Everything that has a beginning has an end

Navigating in the dark

Charlotte du Cann in writing about the most recent and last of its kind Uncivilization festival, touches on ideas that echo inside me, touching something that longs for the same level of purposefulness. I do not want to follow in her footsteps but her story as someone who walked away and found an old/new way to be in this world is like a beacon. She is a way-shower. Her words are like a battle-cry, to those who attended and to those of us excited by the possibility of navigating in the dark. She speaks of writers here but I also take it to mean any creative expression. The following are brief excerpts (Bold emphases mine)

“To navigate the wild world, and to navigate the realms of the imagination means you can’t stay in the tight blinkered form society has trained you to live in. You need to break out and move in all directions in space and time: up into the realm of sky, into the underworld, from the left to the right hemisphere of the brain, back into the past, forward into the future. Writers learn by their art to make these shifts. They know it is not enough to experience phenomena, what you see in the dark has to be brought into the light and articulated, grounded in our everyday lives. That’s the work. It is our function as creative beings to give words to everything we see.”

“Writers bridge time by placing events in a circle, rather than a straight line. That’s when you realise, whatever you are doing now has happened before and it’s time to make your liberating move. Time and transformation are the deep mysteries of the earth, which is why the Empire hates the changing nature of the breathing planet, and all who follow its wild contours. It wants to keep its ancient timeless grip on life.”

Triptych II

“What is the fabric that holds us together and yet does not bind us?
…Mostly it’s a culture at a crossroads, caught in a paradox: because it knows nothing in its reasoning mind, and yet knows everything in its heart and bones and sinews, of how things need to be. Knows that at this point not to give your gift, your words, your song, your presence in the space, feels like a betrayal. A culture that does not disappear into its mind or become mute in the face of everything falling apart, including the story of the person you once were. A culture that puts itself on the line and does not go to sleep, though the lullaby of Empire entices us to forget ourselves at every turn“.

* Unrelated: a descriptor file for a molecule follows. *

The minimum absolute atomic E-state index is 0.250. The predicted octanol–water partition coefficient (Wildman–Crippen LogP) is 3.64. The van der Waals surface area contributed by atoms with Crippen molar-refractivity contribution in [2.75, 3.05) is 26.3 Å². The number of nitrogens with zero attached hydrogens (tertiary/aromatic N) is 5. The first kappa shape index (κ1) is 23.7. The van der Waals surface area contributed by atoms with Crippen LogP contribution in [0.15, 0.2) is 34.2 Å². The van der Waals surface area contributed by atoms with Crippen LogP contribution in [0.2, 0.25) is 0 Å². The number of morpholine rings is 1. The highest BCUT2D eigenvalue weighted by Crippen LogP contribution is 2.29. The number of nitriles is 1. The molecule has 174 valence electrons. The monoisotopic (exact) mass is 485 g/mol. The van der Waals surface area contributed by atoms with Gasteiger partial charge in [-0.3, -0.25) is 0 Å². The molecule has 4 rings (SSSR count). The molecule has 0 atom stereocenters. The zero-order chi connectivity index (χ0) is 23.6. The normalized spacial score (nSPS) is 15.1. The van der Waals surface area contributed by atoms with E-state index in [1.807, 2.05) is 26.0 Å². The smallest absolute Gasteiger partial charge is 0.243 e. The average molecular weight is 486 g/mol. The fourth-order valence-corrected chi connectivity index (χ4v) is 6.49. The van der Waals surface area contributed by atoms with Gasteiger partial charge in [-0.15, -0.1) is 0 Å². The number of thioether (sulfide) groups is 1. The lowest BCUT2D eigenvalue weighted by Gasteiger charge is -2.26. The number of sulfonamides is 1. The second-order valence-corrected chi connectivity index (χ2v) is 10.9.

Triptych III

“That’s how a network works. It is invisibly connected through the powerful memory of the heart. Everything we experienced is within us, as we inch our way down the mountain, feeling the unknown territory with our bare feet, the roughness of the stone in our hands, moonbeams spiralling through the trees. That’s what I came to say: a people who see in the dark are a people on their way home.”

“I’m not sure I told you around the fire when I was dancing, when I was running from place to place, when I was standing outside in the rain, watching your faces, sitting beside you at that stream, but I can say it now. Now I’m not rehearsing.”

“The story starts at the end of everything.”

Read the rest of her amazing post here

Triptych I

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5 responses

  1. I listened to an interview with Clarissa Pinkola Estes about “seeing in the dark” yesterday. Very similar to this! There must be something in the air.

    Like

    September 11, 2013 at 11:01 pm

  2. This link is her introduction to her Mother Night series that she recorded with Sounds True, which I have! A reminder for me to revisit and listen again.

    Like

    September 12, 2013 at 1:30 pm

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